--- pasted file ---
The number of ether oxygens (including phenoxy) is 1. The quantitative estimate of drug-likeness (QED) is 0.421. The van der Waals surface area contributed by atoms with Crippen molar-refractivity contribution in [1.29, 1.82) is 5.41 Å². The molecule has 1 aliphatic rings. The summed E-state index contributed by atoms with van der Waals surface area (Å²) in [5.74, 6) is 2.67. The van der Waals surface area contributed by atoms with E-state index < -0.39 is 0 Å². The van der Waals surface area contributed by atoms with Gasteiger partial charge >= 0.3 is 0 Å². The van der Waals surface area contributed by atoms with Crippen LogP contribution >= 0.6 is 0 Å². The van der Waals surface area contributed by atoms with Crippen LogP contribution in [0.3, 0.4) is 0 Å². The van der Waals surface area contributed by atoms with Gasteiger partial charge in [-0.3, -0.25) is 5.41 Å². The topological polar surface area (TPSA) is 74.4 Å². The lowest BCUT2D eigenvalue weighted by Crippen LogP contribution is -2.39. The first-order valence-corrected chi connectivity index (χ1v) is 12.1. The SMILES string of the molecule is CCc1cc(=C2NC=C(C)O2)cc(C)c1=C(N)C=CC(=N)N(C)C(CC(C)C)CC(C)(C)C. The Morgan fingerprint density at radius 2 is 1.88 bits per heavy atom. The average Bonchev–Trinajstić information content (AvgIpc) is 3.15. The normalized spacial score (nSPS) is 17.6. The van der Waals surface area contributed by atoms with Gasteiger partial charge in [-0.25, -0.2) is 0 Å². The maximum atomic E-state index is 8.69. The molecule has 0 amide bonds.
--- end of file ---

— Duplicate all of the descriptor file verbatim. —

The number of ether oxygens (including phenoxy) is 1. The quantitative estimate of drug-likeness (QED) is 0.421. The van der Waals surface area contributed by atoms with Crippen molar-refractivity contribution in [1.29, 1.82) is 5.41 Å². The molecule has 1 aliphatic rings. The summed E-state index contributed by atoms with van der Waals surface area (Å²) in [5.74, 6) is 2.67. The van der Waals surface area contributed by atoms with E-state index < -0.39 is 0 Å². The van der Waals surface area contributed by atoms with Gasteiger partial charge >= 0.3 is 0 Å². The van der Waals surface area contributed by atoms with Crippen LogP contribution >= 0.6 is 0 Å². The van der Waals surface area contributed by atoms with Crippen LogP contribution in [0.3, 0.4) is 0 Å². The van der Waals surface area contributed by atoms with Gasteiger partial charge in [-0.3, -0.25) is 5.41 Å². The topological polar surface area (TPSA) is 74.4 Å². The lowest BCUT2D eigenvalue weighted by Crippen LogP contribution is -2.39. The first-order valence-corrected chi connectivity index (χ1v) is 12.1. The SMILES string of the molecule is CCc1cc(=C2NC=C(C)O2)cc(C)c1=C(N)C=CC(=N)N(C)C(CC(C)C)CC(C)(C)C. The Morgan fingerprint density at radius 2 is 1.88 bits per heavy atom. The average Bonchev–Trinajstić information content (AvgIpc) is 3.15. The normalized spacial score (nSPS) is 17.6. The van der Waals surface area contributed by atoms with Gasteiger partial charge in [-0.25, -0.2) is 0 Å². The maximum atomic E-state index is 8.69. The molecule has 0 amide bonds.